Banverket - Articles and news items
Construction of a tunnel through the Hallandsås Ridge in southwest Sweden has given rise to many emotions over the years and the project has suffered several setbacks. Yet because of, or perhaps thanks to, its history, the tunnel is now one of Sweden’s most well-planned construction projects. Today, the project has Swedish and international expertise of world-class, and environmental and safety standards are rigorous.
With traffic increasing steadily, Banverket is seeking more money to finance new lines, adding extra capacity and improving maintenance in the Swedish rail system. Over the past decade, rail traffic growth in Sweden has been impressive. Passenger loadings are up by almost three quarters, while freight traffic has grown by more than a quarter.
The new European signalling system, ERTMS, will have a big impact on how the driver operates the train. ERTMS is in fact a signalling system that gives possibilities to support the driver in planning and driving of the train. This is a big difference for a lot of countries where the ATP-system of today is ‘punishing’ the driver.
Two severe accidents in 2004 and 2005 brought focus on the dangers of level crossings. According to ‘Vision Zero’, fatalities and severe injuries are not acceptable in the transport system. Since level crossings concern many key players, Banverket took the first steps to cooperation and Vägverket provided the OLA working approach.
During the Easter period of 2008, Banverket Produktion carried out the biggest ever signal replacement in Sweden and one that could possibly be considered the biggest in the whole of Europe.
For more than 20 years, there has been a political discussion about more rail lines running through Stockholm. For the same length of time, hundreds of thousands of travellers have endured heavy trafficked rolling stock. At both mornings and evenings, the long-distance, high-speed, commuter and even freight trains have waited in queues at entrances. In an interview for the European Railway Review, Mr. Kjell-Åke Averstad, Project Manager at Banverket, discusses the issues about the improvement of rail traffic in Stockholm and his impressions of the most valuable rail line being built in Sweden – the City Line.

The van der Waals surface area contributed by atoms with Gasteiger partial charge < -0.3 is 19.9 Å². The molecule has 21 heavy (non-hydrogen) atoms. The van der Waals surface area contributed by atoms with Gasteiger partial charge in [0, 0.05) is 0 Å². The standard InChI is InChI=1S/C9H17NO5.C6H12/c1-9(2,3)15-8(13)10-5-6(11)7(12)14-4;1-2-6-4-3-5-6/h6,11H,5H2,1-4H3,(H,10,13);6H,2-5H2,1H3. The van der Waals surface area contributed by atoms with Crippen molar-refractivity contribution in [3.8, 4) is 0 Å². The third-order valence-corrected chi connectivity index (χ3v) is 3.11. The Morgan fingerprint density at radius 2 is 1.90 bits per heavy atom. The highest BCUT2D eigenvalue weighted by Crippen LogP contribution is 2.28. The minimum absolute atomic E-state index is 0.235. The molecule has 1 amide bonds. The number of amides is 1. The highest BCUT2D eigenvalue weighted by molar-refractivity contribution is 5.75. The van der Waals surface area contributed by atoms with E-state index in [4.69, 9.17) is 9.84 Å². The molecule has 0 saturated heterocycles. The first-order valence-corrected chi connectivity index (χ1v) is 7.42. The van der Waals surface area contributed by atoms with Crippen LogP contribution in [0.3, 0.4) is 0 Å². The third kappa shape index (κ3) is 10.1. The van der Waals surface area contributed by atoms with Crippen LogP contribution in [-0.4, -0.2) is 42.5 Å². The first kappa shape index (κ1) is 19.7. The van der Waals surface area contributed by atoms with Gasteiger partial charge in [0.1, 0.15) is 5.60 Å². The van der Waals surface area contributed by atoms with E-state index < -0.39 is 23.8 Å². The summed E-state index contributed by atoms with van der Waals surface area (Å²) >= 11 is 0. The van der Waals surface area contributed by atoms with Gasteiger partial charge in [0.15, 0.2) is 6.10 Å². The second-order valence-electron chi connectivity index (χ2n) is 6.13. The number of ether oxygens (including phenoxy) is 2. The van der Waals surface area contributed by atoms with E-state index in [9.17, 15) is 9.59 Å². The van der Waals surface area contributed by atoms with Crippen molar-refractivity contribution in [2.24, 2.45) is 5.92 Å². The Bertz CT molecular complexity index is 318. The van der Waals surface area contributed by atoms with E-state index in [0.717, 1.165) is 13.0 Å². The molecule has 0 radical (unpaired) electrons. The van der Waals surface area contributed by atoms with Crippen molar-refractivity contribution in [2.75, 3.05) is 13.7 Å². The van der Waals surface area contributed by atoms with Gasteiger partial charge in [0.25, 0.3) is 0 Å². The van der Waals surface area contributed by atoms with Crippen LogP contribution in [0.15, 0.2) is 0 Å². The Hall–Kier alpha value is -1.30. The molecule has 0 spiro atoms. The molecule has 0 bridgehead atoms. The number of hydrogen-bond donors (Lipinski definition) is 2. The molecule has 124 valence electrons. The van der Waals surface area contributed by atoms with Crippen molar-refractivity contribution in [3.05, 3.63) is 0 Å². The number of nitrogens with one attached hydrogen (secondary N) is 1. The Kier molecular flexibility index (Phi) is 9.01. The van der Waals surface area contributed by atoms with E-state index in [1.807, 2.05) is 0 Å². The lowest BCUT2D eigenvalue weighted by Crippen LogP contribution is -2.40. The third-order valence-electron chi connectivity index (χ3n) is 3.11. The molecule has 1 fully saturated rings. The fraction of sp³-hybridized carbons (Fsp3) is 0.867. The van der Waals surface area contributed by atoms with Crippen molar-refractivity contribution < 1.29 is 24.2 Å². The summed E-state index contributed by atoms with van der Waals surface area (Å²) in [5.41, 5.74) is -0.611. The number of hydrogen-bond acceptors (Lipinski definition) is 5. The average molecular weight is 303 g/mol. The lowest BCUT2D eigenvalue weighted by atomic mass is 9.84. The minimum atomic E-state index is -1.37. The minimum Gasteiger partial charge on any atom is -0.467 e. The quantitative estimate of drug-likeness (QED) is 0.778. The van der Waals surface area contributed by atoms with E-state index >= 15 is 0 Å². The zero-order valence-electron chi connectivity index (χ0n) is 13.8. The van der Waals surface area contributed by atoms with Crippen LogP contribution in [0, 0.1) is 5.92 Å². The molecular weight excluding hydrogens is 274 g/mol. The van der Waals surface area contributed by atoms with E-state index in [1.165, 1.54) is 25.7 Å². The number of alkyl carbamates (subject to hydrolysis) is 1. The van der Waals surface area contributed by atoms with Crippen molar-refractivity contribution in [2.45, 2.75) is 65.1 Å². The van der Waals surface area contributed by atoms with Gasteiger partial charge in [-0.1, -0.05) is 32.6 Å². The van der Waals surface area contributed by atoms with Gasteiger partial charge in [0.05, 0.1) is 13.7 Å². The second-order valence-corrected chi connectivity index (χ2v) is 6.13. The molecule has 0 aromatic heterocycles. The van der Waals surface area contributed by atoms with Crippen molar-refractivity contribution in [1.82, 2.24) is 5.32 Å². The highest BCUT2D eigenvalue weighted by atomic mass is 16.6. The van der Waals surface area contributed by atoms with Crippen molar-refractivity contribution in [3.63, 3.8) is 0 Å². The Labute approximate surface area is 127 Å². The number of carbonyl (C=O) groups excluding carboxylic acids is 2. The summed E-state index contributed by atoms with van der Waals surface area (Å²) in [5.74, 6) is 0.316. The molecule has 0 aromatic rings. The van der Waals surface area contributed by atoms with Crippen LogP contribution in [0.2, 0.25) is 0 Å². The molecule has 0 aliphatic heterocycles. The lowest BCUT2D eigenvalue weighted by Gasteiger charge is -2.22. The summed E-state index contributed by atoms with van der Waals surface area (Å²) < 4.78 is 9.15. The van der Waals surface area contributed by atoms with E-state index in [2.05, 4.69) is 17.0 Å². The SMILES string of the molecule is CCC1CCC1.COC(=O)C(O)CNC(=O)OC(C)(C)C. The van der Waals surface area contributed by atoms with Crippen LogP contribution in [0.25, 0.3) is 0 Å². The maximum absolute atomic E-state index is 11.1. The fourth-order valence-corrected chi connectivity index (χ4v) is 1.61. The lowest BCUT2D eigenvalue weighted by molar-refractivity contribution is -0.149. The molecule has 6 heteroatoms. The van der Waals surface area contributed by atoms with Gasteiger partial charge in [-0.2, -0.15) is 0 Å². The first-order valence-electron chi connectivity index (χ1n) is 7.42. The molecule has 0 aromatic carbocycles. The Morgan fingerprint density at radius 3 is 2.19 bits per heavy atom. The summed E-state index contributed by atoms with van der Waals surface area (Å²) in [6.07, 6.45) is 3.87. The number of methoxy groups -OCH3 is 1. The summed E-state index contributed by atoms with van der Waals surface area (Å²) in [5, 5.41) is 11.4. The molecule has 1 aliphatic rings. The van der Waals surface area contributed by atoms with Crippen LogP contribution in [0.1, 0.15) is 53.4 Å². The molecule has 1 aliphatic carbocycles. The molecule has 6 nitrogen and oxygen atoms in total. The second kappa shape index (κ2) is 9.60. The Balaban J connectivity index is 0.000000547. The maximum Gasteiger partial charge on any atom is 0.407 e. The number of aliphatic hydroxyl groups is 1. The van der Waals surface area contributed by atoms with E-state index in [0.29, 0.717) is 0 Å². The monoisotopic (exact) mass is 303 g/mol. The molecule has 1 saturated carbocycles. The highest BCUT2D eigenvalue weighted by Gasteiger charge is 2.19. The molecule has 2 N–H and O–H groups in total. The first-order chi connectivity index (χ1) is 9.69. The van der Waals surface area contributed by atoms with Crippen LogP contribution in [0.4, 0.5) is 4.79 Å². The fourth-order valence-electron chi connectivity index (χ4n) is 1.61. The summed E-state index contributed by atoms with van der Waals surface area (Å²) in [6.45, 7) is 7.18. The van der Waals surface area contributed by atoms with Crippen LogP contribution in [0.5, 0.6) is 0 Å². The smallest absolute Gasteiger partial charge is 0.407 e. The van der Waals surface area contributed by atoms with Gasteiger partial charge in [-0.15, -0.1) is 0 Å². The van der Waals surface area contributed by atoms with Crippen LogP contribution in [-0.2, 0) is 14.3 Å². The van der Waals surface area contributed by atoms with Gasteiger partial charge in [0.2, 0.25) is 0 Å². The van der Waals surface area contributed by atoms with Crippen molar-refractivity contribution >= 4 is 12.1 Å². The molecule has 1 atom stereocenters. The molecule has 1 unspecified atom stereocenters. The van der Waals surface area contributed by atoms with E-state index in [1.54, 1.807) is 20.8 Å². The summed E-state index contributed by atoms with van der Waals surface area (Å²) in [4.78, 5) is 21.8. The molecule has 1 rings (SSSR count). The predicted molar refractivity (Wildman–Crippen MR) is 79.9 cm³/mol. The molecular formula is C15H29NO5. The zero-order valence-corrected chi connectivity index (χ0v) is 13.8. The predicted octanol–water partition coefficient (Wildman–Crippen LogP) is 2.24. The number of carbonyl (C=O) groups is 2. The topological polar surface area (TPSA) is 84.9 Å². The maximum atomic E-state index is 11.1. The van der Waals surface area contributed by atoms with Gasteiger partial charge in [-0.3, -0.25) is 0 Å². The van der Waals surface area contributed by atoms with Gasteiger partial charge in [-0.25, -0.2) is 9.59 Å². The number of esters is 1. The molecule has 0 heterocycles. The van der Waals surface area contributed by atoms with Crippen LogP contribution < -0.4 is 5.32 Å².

Since last February, Banverket has taken on a new identity. The organisation is now totally focused on the customer: providing a higher level of reliability and punctuality and stopping the increasing costs for major investment projects. “If rail transport is to have a future, we must ensure the quality of today’s traffic. We must deliver the product expected by passengers and freight transporting operators. In addition, we must invest and develop the railway to respond to the demands of the future”, says Director General, Per-Olof Granbom.
Railway infrastructure investments in Sweden are presently substantially higher compared with preceding planning periods. Reversing climate change while maintaining continued economic growth are political priorities and an expanded railway system can help fulfil both these objectives.
Achieving high levels of rail system reliability in all the phases of the life cycle at an optimal cost requires sound information, robust risk based analysis, proper implementation of asset management activities and on-going critical review.
Over the last few years, rail grinding operations at Banverket in Sweden has become a natural and important part of the total maintenance track work. The number of track metres that were ground during 2006 was almost 1 million (exactly 997272 track metres) and almost 400 switches. The way of grinding and planning these operations are described, both on the ore line in the northern part, Swedish only heavy haul line, as well as on conventional lines.
Covering 440,000km2, Sweden is a relatively large country – approximately the size and shape of California. However, the population is only nine million, which means a density of 20 persons per km2. Approximately 90% of the population lives in the southern third of the country. Sweden is located on the same latitude as Alaska and has a cold climate. It does, however, have four seasons since it is tempered by the warm Gulf Stream running through the North Atlantic Ocean. The northern part of the country is located above the Arctic Circle. A large proportion of the country is covered by coniferous forest.
The Swedish government has clearly indicated its commitment to railways as one of the most important means of transportation for the future. As a consequence, Banverket has been provided with resources to carry out an enhancement program needed to fulfil the transport policy objectives.
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